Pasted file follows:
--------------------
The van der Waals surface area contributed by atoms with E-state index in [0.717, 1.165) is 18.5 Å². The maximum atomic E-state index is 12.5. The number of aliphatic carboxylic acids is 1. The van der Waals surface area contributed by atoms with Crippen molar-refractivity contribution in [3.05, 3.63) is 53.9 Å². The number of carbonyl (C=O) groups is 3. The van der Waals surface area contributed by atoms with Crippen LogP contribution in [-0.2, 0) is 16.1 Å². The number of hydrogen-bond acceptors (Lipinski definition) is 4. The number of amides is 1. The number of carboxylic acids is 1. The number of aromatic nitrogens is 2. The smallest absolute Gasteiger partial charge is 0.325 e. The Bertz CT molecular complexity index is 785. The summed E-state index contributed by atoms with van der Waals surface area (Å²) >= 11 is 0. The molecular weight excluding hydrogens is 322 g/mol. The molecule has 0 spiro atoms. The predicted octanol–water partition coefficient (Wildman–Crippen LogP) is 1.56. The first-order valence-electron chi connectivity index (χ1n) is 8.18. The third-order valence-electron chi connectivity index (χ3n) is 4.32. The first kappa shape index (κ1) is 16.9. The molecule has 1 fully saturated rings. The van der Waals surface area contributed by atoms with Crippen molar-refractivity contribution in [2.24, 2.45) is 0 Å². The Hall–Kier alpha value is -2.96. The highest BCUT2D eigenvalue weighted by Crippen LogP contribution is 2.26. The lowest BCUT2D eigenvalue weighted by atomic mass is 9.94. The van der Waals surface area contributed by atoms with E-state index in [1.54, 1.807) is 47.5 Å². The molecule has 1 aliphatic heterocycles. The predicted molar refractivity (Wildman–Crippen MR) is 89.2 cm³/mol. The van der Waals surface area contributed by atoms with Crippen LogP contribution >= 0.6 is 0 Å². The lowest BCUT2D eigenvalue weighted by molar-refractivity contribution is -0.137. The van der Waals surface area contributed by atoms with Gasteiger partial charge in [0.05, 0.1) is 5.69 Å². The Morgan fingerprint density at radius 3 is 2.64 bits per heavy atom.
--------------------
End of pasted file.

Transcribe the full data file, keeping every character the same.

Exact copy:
The van der Waals surface area contributed by atoms with E-state index in [0.717, 1.165) is 18.5 Å². The maximum atomic E-state index is 12.5. The number of aliphatic carboxylic acids is 1. The van der Waals surface area contributed by atoms with Crippen molar-refractivity contribution in [3.05, 3.63) is 53.9 Å². The number of carbonyl (C=O) groups is 3. The van der Waals surface area contributed by atoms with Crippen LogP contribution in [-0.2, 0) is 16.1 Å². The number of hydrogen-bond acceptors (Lipinski definition) is 4. The number of amides is 1. The number of carboxylic acids is 1. The number of aromatic nitrogens is 2. The smallest absolute Gasteiger partial charge is 0.325 e. The Bertz CT molecular complexity index is 785. The summed E-state index contributed by atoms with van der Waals surface area (Å²) >= 11 is 0. The molecular weight excluding hydrogens is 322 g/mol. The molecule has 0 spiro atoms. The predicted octanol–water partition coefficient (Wildman–Crippen LogP) is 1.56. The first-order valence-electron chi connectivity index (χ1n) is 8.18. The third-order valence-electron chi connectivity index (χ3n) is 4.32. The first kappa shape index (κ1) is 16.9. The molecule has 1 fully saturated rings. The van der Waals surface area contributed by atoms with Crippen molar-refractivity contribution in [2.24, 2.45) is 0 Å². The Hall–Kier alpha value is -2.96. The highest BCUT2D eigenvalue weighted by Crippen LogP contribution is 2.26. The lowest BCUT2D eigenvalue weighted by atomic mass is 9.94. The van der Waals surface area contributed by atoms with E-state index in [1.54, 1.807) is 47.5 Å². The molecule has 1 aliphatic heterocycles. The predicted molar refractivity (Wildman–Crippen MR) is 89.2 cm³/mol. The van der Waals surface area contributed by atoms with Crippen LogP contribution >= 0.6 is 0 Å². The lowest BCUT2D eigenvalue weighted by molar-refractivity contribution is -0.137. The van der Waals surface area contributed by atoms with Gasteiger partial charge in [0.05, 0.1) is 5.69 Å². The Morgan fingerprint density at radius 3 is 2.64 bits per heavy atom.